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TORONTO (Reuters) - A new law meant to help crack down on young Canadian street racers in their souped up cars has nabbed an octogenarian in his Oldsmobile.
The 85-year-old man is one of 2,300 drivers across Ontario to be charged under new legislation, designed to combat "street racing, stunts and contests," since it came into effect three months ago -- and he's the oldest.
The man was pulled over after allegedly driving 161 kilometers per hour (100 mph) this week on a main highway north of Toronto, where the speed limit is 100 km/h, Ontario Provincial Police said.
"It really doesn't matter the age of the person or whether they're trying to race another car," OPP Sgt. Cam Woolley said on Friday. "The consequences of the crashes and the laws of physics are always in effect."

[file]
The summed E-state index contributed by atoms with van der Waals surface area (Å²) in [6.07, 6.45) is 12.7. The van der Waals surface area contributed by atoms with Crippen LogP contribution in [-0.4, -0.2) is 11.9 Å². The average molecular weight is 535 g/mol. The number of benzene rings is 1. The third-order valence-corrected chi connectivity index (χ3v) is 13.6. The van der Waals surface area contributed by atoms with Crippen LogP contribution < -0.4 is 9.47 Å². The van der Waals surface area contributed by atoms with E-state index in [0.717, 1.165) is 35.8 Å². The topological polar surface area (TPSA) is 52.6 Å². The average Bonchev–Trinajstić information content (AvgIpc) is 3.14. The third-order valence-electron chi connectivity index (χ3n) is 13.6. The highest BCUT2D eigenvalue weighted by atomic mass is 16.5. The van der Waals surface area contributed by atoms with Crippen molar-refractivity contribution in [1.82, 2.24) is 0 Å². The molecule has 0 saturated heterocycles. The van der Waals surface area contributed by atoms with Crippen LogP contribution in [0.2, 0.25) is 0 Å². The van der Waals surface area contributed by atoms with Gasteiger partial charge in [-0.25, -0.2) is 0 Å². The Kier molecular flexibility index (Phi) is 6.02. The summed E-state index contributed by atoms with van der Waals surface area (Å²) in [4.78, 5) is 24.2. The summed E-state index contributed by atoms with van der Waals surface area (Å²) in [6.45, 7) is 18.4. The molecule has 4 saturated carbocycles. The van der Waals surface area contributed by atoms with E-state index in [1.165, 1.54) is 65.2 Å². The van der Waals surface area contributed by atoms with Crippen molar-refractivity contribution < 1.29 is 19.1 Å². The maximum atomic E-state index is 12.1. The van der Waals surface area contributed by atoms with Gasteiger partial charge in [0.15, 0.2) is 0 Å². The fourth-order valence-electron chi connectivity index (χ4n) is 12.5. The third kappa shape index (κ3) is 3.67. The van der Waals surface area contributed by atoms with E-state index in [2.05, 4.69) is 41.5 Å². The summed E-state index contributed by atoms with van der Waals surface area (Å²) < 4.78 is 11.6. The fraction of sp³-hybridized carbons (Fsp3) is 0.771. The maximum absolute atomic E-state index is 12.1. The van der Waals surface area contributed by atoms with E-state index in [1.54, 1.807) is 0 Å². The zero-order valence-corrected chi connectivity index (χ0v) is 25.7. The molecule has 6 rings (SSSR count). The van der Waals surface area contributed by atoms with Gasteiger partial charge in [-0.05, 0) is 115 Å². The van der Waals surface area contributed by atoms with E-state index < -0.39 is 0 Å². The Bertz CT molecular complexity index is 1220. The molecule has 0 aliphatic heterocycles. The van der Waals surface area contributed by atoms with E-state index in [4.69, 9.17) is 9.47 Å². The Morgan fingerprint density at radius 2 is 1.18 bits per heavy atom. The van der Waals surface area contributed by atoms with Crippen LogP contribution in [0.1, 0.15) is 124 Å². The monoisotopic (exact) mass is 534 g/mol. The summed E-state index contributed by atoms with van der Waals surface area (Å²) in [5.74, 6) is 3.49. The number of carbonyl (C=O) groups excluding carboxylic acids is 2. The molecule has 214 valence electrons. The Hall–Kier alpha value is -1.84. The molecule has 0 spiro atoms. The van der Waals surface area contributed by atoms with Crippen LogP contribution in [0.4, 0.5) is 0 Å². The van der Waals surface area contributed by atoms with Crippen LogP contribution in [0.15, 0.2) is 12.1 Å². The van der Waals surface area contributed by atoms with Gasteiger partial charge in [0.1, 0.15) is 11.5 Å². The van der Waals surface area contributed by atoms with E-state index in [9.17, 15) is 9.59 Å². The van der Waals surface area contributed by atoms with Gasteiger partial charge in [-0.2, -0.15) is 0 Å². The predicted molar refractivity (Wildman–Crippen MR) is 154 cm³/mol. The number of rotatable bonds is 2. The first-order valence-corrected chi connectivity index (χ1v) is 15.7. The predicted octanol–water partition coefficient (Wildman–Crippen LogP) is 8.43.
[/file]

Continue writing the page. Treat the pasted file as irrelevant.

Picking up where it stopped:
Under the street racing legislation, a person is charged if they are driving 50 km/h more than the posted speed limit.
"Street racing was probably a bad title for it, extreme driving probably would have been better," Woolley noted.
Under the legislation, the 85-year-old could face a minimum C$2,000 ($2,000) fine. His license has been suspended and his car impounded for a week.
Woolley said that, in the case of the 85-year-old, a police officer driving in a marked car saw the Oldsmobile and tried to get the driver's attention, honking her horn and waving.
"He flew past her," said Woolley, adding he was going about 140 km/h at the time -- and then speeded up.
When he finally stopped, the man told the officer he was going to the bank and planned to go shopping, Woolley said.
"When she informed him that his car was being impounded for a week, he said: 'God damn, you're not taking my car, are ya?"' Woolley said, adding the man later apologized for swearing, and the officer drove him to the bank.
Until this week, two 75-year-old men were the oldest to be charged under the law. The youngest is a 16-year-old woman. Most are men in their 20s.
Editing by Rob Wilson